David Munns takes a realistic approach when he talks about how to revive the long-troubled U.S. operations at British music major EMI.
“Of course you’d like to be driving around in a Porsche right now, but you can’t afford it, can you?” he says. “So what do you do — you go out and get yourself a nice Honda, and you do the best you can.”
Those aren’t empty words for the straight-talking exec, who last year was named vice chairman of EMI worldwide and CEO of the label’s North American operations.
He and worldwide boss Alain Levy have sold the Porsche: they cut EMI’s profligate cost structure to the bone and laid off 1,800 staff earlier this year. Now, the pair must turn what remains into a lean, mean hit machine.
Munns’ new territory will be the frontline in that battle. EMI has performed well in at home in the U.K. and around Europe, but has languished in last place for years in the world’s biggest market — the U.S.
A long succession of execs has labored with little success to change the company’s Stateside slump. Troubles in North America weighed on profits last year, and the stock hit a low of 172 pence ($2.66).
Now, EMI’s board is betting Munns is equal to the task.
An old marketing hand by trade, he teamed with Levy to revitalize PolyGram in the 1990s. As GM of PolyGram unit Polydor, Munns tripled profits in four years.
“He’s built an impressive track record when it comes to breaking artists on a worldwide basis,” says Warner Music Group topper former PolyGram colleague Roger Ames.
Jumping the PolyGram ship as it was sold to Seagram, Munns became Jon Bon Jovi’s manager. His marketing acumen and passion for music helped vault sales of the group Bon Jovi’s 2000 record “Crush” to more than seven million units.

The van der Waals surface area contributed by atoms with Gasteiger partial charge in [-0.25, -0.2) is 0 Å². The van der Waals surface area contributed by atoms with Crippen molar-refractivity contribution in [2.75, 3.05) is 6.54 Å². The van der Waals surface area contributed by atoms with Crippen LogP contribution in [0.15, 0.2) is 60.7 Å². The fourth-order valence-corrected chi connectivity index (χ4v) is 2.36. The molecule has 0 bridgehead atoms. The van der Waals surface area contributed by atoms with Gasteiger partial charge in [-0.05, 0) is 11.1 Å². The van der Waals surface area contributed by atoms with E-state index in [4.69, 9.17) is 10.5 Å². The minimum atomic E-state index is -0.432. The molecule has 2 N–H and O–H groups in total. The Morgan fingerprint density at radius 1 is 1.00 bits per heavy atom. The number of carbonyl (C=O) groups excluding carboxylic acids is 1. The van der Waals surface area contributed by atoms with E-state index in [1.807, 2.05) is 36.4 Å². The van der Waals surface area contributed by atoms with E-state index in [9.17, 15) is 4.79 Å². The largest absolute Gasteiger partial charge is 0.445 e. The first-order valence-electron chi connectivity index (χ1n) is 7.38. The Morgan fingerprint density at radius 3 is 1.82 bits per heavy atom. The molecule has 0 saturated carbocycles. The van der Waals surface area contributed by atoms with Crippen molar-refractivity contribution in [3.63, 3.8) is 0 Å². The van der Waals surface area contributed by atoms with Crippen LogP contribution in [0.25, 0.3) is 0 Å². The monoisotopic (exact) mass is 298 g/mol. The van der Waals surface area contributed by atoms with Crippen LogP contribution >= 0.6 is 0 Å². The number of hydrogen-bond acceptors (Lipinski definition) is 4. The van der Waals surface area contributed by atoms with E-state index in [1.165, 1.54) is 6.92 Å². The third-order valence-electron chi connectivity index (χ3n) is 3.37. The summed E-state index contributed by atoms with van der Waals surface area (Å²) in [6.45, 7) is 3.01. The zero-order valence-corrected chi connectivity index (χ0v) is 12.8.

Bon Jovi himself observes Munns has a keen eye for details, and knows how to sell a record successfully worldwide.
“A lot of people in this business are very nationalistic — they only understand their domestic markets,” he says. “Munnsy knows every market globally and the people running those markets. He went out to Singapore three times” to check up on the marketing for “Crush,” Bon Jovi says.
Munns’ priority is to promote creativity at the highest levels. He left vet producer Andy Slater at the head of Capitol Records, and installed another talented young knob-twiddler, Matt Serletic, as chief of Virgin Records.
Both men have formidable creative resumes — producing work for Matchbox Twenty, Fiona Apple, Macy Gray and Carlos Santana — but neither has a corporate track record to speak of.
That’s just how Munns wants it.
“A lot of the day-to-day business should happen without the creative people being too detailed in it,” he says. “Then they can concentrate on what they do best — A&R, marketing, promotion.”
That mentality is starting to pay dividends at Capitol: After a year and a half on the job, Slater is starting to score with hits from the Vines, Kylie Minogue and Dirty Vegas. EMI’s Blue Note division is also enjoying a sleeper smash with songstress Norah Jones.
Munns says the key to success with artists like Jones is patience — something many say is sorely lacking in business driven by throwaway pop hits.
“I’m not really a one-hit wonder guy,” he says. “Sure, I like them when they blow up but that’s not what we’re aiming for.”